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food / travel

Lactose-Intolerant Italian Coffee Lovers Rejoice: Here Comes The Capriccino!

The finer things in life sometimes just need a twist to be shared by everyone. The authentic coffee-and-steamed-milk recipe for cappuccino will now be available in Italian caffès for those who are lactose intolerant. The capriccino recipe replaces cow&

Cappuccino for you! (allanwoo)
Cappuccino for you! (allanwoo)


TURIN - Espresso or double-shot, latte or macchiato, cappuccino or capriccino? When ordering a simple coffee in the country where they make it best, you already face a surprisingly vast array of choices. Now, there is another, unusual option: it's called a capriccino, a new warm coffee beverage made with steamed goat's milk ("capra" is goat in Italian) aimed at the needs – and desires -- of an increasing lactose-intolerant population.

There is also the cioccaprino, an Italian version of hot chocolate, also made with goat's milk.

According to the main Italian farmers' association, more than 100,000 children, and a somewhat smaller number of adults, in the country are lactose intolerant. Still, only 0.5% of cafes and restaurants serve milk that these customers can drink.

This winter, capriccino and cioccaprino have begun to be sold in resorts along Italian ski slopes. Now, the plan is to spread them into cafes across the country. At Fattoria Biò, a resort in the ski area of Camigliatello Silano, in the southern Calabria region, hundreds of people have tried -- and, reportedly, enjoyed -- the new beverages.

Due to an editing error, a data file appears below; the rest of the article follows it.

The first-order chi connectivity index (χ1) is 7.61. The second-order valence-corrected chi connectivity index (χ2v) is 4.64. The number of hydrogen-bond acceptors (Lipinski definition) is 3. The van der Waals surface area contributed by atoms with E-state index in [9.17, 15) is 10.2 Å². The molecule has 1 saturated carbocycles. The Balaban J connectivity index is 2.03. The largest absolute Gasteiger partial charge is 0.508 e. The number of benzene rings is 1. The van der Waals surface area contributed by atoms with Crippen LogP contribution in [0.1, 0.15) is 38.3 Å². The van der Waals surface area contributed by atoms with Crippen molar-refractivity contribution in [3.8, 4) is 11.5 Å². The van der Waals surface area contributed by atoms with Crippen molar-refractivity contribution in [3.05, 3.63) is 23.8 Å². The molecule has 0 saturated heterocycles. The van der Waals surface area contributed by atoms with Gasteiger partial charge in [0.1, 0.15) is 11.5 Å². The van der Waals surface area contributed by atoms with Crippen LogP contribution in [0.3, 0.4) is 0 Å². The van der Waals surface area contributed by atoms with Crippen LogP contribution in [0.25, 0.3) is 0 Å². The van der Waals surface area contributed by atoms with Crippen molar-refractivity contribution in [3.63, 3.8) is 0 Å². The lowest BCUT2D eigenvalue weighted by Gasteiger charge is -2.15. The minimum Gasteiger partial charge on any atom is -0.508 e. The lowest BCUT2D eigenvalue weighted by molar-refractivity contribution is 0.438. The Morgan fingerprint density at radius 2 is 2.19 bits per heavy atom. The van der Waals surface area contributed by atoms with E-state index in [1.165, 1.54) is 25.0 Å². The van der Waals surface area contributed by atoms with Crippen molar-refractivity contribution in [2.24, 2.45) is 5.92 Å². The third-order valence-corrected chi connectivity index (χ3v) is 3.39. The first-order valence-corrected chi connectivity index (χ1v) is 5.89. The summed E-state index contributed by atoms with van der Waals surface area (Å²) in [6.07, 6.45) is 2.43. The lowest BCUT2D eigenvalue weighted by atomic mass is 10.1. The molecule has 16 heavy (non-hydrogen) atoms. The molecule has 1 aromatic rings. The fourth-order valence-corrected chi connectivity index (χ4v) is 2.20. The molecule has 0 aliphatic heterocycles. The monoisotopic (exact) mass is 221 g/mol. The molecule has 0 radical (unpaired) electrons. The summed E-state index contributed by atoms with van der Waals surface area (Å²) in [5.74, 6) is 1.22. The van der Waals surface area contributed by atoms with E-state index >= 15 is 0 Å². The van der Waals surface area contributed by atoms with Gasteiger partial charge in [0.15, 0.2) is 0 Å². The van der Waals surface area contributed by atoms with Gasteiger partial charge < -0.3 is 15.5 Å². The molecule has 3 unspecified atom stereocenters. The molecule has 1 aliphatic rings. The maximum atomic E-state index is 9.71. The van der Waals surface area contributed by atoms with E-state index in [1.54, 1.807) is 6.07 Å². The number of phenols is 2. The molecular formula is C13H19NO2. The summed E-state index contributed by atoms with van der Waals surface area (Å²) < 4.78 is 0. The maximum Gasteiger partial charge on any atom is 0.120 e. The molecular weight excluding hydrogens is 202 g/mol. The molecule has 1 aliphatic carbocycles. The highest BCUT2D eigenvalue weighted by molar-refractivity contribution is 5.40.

Goat's milk is slightly more expensive than cow's milk, so a capriccino costs 2 euros, while a classic cappuccino costs around 1.20 euros in most Italian cafes.

Read more from La Stampa in Italian

Photo - allanwoo

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The West Has An Answer To China's New Silk Road — With A Lift From The Gulf

The U.S. and Europe are seeking to rival China by launching a huge joint project. Saudi Arabia and the Gulf States will also play a key role – because the battle for world domination is not being fought on China’s doorstep, but in the Middle East.

Saudi Crown Prince Mohammed bin Salman, Indian Prime Minister Narendra and U.S. President Joe Biden shaking hands during PGII & India-Middle East-Europe Economics Corridor event at the G20 Summit on Sept. 9 in New Delhi

Saudi Crown Prince Mohammed bin Salman, Indian Prime Minister Narendra and U.S. President Joe Biden during PGII & India-Middle East-Europe Economics Corridor event at the G20 Summit on Sept. 9 in New Delhi

Daniel-Dylan Böhmer


BERLIN — When world leaders are so keen to emphasize the importance of a project, we may well be skeptical. “This is a big deal, a really big deal,” declared U.S. President Joe Biden earlier this month.

The "big deal" he's talking about is a new trade and infrastructure corridor planned to be built between India, the Middle East and Europe.

Indian Prime Minister Narendra Modi described the project as a “beacon of cooperation, innovation and shared progress,” while President of the European Commission Ursula von der Leyen called it a “green and digital bridge across continents and civilizations."

The corridor will consist of improved railway networks, shipping ports and submarine cables. It is not only India, the U.S. and Europe that are investing in it – they are also working together on the project with Saudi Arabia, Israel and the United Arab Emirates.

Saudi Arabia is planning to provide $20 billion in funding for the corridor, but aside from that, the sums involved are as yet unclear. The details will be hashed out over the next two months. But if the West and its allies truly want to compete with China's so-called New Silk Road, they will need a lot of money.

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